Jon Ross: Several construction sites have had trouble getting sufficient personal protective equipment for the workers and thermometers for checking workers as they entered the site. Some products sourced from China, such as lighting fixtures and lighting controls, have been delayed. Another project has had furniture delayed because the factory converted assembly lines to manufacture hospital patient beds. Deliveries of certain types of fiber optic cabling is experiencing significant delays because most of Corning’s glass manufacturing plants are in China and their Wuhan plant was shut down.
Do you expect to see pent-up demand hit once shelter-in-place restrictions have been lifted? How do you think business will trend three to six months after?
Jon Ross: Over the next six months, we expect the return of business activity to be mixed. There is no doubt that our health care clients will have a significant surge of business with elective surgeries that have been suspended. With the return of that stream of revenue we expect those projects that were put on hold will likely start up again. Our industrial clients have not slowed so they will continue business as usual. Along with health care and industrial, we expect federal work and infrastructure work to resume or continue, but many others may be slower to return.
What financial implications do you think this will have on the engineering industry as a whole?
Jon Ross: It is evident already that certain markets have been hit harder than others and the economy as a whole has slowed down. Our forecasts show the engineering industry will see a reduction in revenues this year of 10% to 15% on average. It is expected that 2021 will, at best, be flat with no growth as clients are focused on addressing the COVID-19 issues and maintaining their businesses, and not on potential projects for future growth. With the uncertainty of the total impact on the economy, it is expected some clients will be slow to commit to new projects until the future is clearer.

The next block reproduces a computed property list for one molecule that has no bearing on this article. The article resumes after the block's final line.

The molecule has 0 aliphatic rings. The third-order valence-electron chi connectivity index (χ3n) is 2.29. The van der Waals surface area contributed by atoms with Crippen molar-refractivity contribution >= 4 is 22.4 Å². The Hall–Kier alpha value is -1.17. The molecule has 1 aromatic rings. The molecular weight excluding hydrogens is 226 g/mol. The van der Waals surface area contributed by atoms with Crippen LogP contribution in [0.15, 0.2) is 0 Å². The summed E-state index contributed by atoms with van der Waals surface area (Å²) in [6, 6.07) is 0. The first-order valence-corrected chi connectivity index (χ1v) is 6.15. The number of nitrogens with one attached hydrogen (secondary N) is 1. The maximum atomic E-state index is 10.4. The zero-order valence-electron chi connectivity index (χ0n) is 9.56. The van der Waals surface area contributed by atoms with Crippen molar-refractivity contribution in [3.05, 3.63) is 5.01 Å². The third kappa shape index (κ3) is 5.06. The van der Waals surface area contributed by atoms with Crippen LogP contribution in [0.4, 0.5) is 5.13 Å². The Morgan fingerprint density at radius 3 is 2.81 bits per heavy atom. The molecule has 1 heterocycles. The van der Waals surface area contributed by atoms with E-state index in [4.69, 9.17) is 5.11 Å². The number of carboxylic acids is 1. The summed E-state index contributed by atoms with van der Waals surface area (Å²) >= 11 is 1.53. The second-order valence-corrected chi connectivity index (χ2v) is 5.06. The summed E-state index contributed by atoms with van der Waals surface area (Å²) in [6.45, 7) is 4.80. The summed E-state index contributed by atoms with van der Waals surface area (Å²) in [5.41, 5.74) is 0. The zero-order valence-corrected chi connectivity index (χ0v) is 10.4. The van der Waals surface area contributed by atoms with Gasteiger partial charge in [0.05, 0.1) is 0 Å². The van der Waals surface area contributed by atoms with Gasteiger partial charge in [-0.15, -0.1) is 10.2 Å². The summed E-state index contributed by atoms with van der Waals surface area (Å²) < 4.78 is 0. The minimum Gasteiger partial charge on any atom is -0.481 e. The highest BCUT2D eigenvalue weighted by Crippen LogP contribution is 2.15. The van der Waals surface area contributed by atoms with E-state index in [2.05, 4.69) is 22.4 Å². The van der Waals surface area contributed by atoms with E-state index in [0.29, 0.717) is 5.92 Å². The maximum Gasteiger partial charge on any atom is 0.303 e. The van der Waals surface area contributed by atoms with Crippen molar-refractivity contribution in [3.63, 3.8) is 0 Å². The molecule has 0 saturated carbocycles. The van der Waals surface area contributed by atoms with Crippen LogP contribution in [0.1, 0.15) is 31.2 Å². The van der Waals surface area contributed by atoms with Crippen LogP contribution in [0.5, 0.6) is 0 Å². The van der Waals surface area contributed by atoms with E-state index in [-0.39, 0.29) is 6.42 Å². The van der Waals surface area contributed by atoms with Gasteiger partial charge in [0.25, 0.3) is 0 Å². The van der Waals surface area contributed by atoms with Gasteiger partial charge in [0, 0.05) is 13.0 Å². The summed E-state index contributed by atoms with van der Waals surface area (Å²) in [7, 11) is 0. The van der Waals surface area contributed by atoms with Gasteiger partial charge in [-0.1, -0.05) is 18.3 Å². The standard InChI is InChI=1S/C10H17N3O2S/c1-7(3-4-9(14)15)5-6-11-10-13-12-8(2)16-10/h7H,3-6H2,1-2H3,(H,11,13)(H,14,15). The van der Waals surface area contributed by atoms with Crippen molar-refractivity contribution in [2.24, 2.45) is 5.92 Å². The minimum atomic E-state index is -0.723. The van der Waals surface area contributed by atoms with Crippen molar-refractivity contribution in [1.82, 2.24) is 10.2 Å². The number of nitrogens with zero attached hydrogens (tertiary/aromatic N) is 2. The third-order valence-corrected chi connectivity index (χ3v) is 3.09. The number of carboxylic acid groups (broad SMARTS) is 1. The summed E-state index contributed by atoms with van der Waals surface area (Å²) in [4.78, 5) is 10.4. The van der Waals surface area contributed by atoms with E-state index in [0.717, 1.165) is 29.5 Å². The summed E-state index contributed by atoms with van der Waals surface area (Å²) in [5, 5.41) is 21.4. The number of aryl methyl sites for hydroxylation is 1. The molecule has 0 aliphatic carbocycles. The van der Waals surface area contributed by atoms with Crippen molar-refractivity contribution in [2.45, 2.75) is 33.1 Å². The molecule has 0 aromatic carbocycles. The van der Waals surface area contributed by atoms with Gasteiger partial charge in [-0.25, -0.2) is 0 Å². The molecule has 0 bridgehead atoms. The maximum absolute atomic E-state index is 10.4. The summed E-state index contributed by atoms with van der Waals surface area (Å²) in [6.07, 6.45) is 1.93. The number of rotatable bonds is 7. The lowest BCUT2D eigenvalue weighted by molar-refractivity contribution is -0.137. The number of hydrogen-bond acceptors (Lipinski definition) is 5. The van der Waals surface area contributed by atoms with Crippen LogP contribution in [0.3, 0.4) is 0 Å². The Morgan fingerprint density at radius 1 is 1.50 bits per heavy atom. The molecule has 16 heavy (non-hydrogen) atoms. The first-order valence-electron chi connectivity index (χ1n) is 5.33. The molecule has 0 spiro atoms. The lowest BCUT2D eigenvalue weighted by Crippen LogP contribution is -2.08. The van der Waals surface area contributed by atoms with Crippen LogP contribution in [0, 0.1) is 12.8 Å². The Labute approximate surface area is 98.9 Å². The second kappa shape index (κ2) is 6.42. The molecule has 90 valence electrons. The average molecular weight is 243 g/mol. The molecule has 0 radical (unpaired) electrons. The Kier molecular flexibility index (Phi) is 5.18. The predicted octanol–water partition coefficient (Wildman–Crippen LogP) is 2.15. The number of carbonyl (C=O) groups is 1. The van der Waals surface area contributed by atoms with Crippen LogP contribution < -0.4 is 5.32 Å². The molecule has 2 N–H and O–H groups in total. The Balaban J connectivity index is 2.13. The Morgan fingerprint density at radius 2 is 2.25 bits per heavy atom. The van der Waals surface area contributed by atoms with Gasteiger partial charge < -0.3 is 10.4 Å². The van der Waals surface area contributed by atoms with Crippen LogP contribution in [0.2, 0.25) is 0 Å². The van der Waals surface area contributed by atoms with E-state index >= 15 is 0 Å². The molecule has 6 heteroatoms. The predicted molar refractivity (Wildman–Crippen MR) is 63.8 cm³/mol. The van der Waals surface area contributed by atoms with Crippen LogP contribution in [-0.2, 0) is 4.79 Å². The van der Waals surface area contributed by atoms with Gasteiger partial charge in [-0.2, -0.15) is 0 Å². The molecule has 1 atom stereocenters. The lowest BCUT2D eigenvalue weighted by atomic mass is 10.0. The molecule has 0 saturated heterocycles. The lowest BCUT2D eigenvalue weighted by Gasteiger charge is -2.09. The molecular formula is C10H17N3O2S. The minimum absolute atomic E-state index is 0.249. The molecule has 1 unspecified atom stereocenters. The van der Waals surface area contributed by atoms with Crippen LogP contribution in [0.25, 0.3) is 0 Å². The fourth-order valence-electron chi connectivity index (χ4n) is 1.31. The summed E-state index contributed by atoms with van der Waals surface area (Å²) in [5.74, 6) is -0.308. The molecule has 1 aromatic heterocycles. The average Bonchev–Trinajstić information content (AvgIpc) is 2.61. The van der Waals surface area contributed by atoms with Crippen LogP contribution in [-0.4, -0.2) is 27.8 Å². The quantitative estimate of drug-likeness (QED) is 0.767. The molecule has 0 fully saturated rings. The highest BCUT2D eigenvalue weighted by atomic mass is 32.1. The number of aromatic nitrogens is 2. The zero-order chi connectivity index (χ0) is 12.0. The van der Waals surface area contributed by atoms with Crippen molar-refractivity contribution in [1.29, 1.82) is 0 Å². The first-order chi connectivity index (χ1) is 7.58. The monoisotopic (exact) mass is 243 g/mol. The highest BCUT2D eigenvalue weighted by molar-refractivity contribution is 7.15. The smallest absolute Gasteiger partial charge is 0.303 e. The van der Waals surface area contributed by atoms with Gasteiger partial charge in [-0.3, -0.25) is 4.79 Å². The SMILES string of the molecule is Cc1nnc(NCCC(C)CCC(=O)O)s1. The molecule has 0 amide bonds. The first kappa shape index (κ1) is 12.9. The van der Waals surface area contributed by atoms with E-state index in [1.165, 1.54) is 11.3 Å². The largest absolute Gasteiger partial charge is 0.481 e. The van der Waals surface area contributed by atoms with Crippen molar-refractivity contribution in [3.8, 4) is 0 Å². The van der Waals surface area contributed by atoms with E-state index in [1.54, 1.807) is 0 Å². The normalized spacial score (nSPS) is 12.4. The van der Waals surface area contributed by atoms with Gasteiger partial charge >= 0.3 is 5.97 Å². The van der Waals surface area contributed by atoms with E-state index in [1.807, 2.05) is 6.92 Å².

Engineering aspects of COVID-19
Have building owners or clients approached you to assist with changes or updates to their building to help protect against COVID-19? What services can you offer?
Jon Ross: We have had several requests from our health care clients to help accommodate the potential surge in COVID-19 patients. In one case, we designed the build out of shell space as a COVID-19 patient wing. Other clients have asked for assistance in modifying systems in existing patient areas for the same purpose. We helped one client repurpose a building to serve as an alternative care facility to take less acute patients and make room for COVID-19 patients in the hospital.
We consulted with many clients regarding their HVAC systems about improving filtration, changing air handling unit operation to 100% exhaust to eliminate recirculating air, and others on how to make spaces negative pressure to contain the virus. We have also worked with clients assessing their oxygen systems to determine how many ventilators the distribution lines in patient areas would support so they would know ahead of time any limitations they might have in serving a surge of patients.
For hospitals and health care facilities, do you anticipate further demand for specialty or pressurized environments?
Jon Ross: Many of our clients are wanting flexibility that gives them the ability for a simpler conversion to “pandemic mode” in patient care areas. Clients are interested in having HVAC systems for patient areas that can be switched to economizer or 100% outside air with all air exhausted in a surge situation so there is no recirculation of the air in the patient area. Some hospitals utilize waterside economizer systems in lieu of airside economizer. In this instance, the AHU ductwork and coils aren’t sized for 100% outside air, which makes it costly to modify an existing system to 100% outside air and exhaust air operation. Where this isn’t feasible, clients often want to increase the filtration to HEPA filters to minimize recirculation of contaminants. Clients are already talking about designing hybrid solutions for new bed towers where a portion of the building operates on waterside economizer and a portion will be operated on airside economizer to be able to convert some systems and areas to an isolation suite.